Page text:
joint). These joints are responsible for performing overhead activities like the extreme raising of the arms.

What are the common types of Shoulder Pain?

Adhesive Capsulitis (Frozen Shoulder): This condition is most commonly seen in people suffering from diabetes. The shoulder joint gets inflamed (swollen) and movement gradually gets restricted ultimately leading to a frozen shoulder. The condition is more often than not self-limiting, i.e. after on an average 6-9 months the condition subsides. However, during this period it is intensely debilitating with an inability to use/ sleep on the affected side. The condition has three stages:

a. Freezing: when it gradually gets stiff

b. Frozen: when movements are grossly restricted

c. Thawing: when movements begin to return

Treatment largely centres on pain management and preserving movement via physiotherapy. Injections into the shoulder are attempted at times to ease pain and facilitate physiotherapy. However if the condition does not subside within 6-9 months, arthroscopic (keyhole) release of the shoulder may be tried which is a quick and immediate solution to the problem.

Gleno-humeral (Ball & Socket) Arthritis: This condition is seen frequently in people who have suffered an injury to the shoulder or suffering from long-standing disease like rheumatoid arthritis or inflammatory arthritis. One presents with a gross restriction of movement in all directions with a grinding feeling in the joint whenever it is moved. In this condition essentially the cartilage /paint coating the two bony surfaces get rubbed off and ultimately bone grinds against bone. Treatment initially centers on local physiotherapy like a heat therapy. If the pain doesn’t subside an injection may be tried for temporary relief. Ultimately when the quality of life is grossly compromised a shoulder replacement may be the only solution.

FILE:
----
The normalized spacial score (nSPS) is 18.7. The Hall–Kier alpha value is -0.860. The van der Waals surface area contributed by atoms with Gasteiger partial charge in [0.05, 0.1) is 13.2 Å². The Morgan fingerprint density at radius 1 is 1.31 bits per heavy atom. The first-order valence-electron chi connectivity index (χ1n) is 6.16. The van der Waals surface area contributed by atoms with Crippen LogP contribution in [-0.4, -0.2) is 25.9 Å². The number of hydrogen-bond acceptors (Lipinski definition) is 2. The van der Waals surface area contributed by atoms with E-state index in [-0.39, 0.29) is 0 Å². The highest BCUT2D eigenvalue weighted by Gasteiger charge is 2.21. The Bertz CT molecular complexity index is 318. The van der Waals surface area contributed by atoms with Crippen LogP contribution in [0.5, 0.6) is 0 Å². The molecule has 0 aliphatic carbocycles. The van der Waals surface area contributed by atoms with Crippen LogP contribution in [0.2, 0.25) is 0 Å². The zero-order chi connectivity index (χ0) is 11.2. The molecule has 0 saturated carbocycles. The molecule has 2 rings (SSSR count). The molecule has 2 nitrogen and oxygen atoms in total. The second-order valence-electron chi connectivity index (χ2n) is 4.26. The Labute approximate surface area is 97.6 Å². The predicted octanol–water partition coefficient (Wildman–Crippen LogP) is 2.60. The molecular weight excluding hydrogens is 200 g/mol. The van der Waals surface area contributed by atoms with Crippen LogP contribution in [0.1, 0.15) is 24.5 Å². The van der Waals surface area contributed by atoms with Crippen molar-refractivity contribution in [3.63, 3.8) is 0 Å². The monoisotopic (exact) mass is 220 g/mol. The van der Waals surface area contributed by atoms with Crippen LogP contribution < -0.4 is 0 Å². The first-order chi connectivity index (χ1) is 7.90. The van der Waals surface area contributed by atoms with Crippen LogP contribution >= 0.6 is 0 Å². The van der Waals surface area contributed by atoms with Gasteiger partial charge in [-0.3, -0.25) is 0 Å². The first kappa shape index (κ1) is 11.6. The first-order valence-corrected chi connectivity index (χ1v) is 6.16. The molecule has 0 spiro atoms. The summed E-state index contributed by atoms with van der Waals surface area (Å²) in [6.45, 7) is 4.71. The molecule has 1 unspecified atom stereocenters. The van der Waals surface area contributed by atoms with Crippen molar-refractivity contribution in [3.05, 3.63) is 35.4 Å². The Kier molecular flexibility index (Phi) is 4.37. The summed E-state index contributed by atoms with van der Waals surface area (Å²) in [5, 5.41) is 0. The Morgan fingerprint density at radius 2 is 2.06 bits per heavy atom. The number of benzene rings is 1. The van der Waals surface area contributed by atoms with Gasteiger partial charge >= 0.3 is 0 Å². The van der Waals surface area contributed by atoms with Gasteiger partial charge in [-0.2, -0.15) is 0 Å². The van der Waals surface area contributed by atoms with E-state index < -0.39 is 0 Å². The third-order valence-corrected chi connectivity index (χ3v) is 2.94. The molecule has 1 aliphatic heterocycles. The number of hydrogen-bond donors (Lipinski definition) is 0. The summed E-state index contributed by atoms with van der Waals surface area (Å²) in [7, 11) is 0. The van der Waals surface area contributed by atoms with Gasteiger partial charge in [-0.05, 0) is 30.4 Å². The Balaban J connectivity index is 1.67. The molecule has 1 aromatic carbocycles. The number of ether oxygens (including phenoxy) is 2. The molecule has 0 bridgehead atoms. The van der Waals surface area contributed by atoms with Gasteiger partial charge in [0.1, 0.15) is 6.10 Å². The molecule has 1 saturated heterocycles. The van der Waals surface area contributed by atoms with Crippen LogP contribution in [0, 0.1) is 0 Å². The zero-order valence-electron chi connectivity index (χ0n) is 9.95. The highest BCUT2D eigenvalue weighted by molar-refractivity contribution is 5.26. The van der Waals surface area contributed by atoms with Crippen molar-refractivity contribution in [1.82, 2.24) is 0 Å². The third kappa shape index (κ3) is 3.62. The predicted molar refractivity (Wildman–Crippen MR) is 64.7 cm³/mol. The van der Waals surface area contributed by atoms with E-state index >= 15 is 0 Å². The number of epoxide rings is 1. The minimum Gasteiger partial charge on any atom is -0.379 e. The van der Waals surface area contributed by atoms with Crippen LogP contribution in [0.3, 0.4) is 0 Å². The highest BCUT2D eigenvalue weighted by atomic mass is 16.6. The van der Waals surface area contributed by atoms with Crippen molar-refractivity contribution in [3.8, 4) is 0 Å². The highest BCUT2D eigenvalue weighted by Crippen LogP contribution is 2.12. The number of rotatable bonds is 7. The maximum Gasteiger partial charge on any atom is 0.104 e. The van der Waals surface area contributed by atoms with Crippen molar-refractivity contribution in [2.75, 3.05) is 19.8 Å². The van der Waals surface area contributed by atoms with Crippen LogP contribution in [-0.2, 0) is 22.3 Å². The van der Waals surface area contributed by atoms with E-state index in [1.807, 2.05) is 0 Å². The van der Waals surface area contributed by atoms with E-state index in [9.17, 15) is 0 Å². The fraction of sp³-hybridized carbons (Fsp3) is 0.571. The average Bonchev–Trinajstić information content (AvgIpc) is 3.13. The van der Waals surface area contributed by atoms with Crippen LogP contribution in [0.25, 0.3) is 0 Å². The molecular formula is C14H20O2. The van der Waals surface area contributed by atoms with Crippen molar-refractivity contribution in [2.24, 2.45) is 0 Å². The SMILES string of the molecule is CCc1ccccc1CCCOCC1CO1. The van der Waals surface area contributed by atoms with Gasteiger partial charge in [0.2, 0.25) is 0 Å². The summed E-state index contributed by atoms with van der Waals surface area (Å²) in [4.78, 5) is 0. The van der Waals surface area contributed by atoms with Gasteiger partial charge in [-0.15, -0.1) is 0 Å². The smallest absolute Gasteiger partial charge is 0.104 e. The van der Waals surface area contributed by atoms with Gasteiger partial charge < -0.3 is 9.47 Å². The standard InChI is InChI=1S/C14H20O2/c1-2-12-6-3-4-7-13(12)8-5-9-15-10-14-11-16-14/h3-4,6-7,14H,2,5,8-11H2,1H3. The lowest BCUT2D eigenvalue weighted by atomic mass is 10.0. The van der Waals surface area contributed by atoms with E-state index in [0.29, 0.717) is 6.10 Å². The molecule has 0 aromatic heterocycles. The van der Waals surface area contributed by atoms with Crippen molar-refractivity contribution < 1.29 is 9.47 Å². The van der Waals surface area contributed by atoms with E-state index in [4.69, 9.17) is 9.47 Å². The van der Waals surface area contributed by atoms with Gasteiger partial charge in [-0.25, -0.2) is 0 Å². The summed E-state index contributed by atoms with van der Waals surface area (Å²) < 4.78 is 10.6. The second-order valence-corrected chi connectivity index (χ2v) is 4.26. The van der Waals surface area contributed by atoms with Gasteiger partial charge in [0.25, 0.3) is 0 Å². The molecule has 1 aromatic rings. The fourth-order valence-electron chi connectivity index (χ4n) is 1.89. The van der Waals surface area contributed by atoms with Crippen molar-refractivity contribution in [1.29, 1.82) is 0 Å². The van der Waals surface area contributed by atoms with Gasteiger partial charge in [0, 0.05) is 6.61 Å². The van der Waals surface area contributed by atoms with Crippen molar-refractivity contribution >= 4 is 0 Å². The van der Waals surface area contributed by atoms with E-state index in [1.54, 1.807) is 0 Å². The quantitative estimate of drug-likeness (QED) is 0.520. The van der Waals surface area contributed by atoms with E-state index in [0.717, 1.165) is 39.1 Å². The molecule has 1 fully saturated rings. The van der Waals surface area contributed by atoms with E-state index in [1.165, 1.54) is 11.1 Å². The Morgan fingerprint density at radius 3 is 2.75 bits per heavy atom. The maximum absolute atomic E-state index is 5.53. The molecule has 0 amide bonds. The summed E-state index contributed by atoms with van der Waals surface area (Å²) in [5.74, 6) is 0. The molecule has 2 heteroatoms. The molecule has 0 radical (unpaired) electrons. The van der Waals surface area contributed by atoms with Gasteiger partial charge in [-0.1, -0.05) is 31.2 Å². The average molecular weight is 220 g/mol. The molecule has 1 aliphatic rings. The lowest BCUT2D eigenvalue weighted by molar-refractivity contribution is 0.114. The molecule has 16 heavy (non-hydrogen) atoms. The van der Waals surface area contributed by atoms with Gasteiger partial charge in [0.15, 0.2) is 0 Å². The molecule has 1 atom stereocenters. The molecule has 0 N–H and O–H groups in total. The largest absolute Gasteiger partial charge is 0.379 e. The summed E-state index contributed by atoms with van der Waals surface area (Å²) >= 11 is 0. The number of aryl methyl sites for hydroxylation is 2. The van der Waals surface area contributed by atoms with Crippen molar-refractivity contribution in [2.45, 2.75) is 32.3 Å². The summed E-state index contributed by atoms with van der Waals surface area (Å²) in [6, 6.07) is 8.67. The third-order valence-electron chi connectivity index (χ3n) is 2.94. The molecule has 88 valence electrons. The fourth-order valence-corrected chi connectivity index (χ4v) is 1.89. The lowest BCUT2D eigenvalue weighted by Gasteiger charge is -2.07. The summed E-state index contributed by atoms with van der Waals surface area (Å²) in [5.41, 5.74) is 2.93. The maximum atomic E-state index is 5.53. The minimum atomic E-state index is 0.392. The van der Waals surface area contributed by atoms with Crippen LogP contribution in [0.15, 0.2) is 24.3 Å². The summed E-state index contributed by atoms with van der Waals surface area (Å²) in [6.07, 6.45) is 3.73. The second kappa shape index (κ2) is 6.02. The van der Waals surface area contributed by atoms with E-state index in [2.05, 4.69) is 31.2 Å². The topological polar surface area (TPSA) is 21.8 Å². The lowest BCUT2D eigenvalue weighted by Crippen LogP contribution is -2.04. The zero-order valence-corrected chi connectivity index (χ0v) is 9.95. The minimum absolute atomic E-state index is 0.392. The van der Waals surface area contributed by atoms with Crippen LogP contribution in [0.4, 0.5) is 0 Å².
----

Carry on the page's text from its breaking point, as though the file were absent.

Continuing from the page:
Injury: Injuries to the shoulder are varied, ranging from bony (fractures), tendon (rotator cuff tendons) or dislocations. Fractures around the shoulder are relatively common with the ball being more frequently fractured than the socket. They are treated based on the fracture, a number of pieces and age of the patient. Treatment ranges from just an arm sling to plaster, external wires, internal plates and rarely replacements.

Tendon injuries occur largely in two groups of population: the sporty and elderly. People who are into sports may injure themselves while playing sport, while the elderly may get a trivia injury to an already weak tendon. The tendons when broken more often are difficult to fix back. This is one condition where vigorous physiotherapy, pre-operative methods may be detrimental because they may worsen the tear. The tear is repaired via arthroscopic (keyhole) or open surgery using tiny plastic/metal screws with threads coming out of them that are used to stitch the tendons.

Dislocations: These largely occur due to falls. If it’s the first time, then the treatment is largely conservative with rest in a sling for 3 weeks. If it occurs more than once, in all probability the banking of the socket has flattened out making way for the ball to slide out of the socket. Treatment involves repairing the banking via arthroscopic (keyhole) surgery.